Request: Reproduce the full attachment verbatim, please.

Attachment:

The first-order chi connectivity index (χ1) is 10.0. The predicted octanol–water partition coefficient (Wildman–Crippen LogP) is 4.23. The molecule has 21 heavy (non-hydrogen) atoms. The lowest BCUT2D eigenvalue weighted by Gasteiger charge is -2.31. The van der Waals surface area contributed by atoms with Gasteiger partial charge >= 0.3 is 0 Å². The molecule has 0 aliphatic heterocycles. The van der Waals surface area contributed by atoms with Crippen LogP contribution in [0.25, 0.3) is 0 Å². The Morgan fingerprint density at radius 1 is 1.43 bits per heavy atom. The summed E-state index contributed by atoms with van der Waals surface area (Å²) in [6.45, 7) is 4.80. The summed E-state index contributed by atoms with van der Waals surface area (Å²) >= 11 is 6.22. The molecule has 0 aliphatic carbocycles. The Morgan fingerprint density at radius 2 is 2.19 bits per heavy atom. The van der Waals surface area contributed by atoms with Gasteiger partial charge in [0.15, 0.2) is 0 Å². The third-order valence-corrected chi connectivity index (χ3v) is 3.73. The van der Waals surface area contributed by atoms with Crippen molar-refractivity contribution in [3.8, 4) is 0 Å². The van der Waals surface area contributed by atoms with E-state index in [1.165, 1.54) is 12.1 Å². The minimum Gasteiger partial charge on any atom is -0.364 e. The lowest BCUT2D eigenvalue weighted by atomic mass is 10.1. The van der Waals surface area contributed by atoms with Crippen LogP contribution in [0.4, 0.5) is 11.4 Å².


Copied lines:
The first-order chi connectivity index (χ1) is 10.0. The predicted octanol–water partition coefficient (Wildman–Crippen LogP) is 4.23. The molecule has 21 heavy (non-hydrogen) atoms. The lowest BCUT2D eigenvalue weighted by Gasteiger charge is -2.31. The van der Waals surface area contributed by atoms with Gasteiger partial charge >= 0.3 is 0 Å². The molecule has 0 aliphatic heterocycles. The van der Waals surface area contributed by atoms with Crippen LogP contribution in [0.25, 0.3) is 0 Å². The Morgan fingerprint density at radius 1 is 1.43 bits per heavy atom. The summed E-state index contributed by atoms with van der Waals surface area (Å²) in [6.45, 7) is 4.80. The summed E-state index contributed by atoms with van der Waals surface area (Å²) >= 11 is 6.22. The molecule has 0 aliphatic carbocycles. The Morgan fingerprint density at radius 2 is 2.19 bits per heavy atom. The van der Waals surface area contributed by atoms with Gasteiger partial charge in [0.15, 0.2) is 0 Å². The third-order valence-corrected chi connectivity index (χ3v) is 3.73. The van der Waals surface area contributed by atoms with Crippen molar-refractivity contribution in [3.8, 4) is 0 Å². The van der Waals surface area contributed by atoms with E-state index in [1.165, 1.54) is 12.1 Å². The minimum Gasteiger partial charge on any atom is -0.364 e. The lowest BCUT2D eigenvalue weighted by atomic mass is 10.1. The van der Waals surface area contributed by atoms with Crippen LogP contribution in [0.4, 0.5) is 11.4 Å².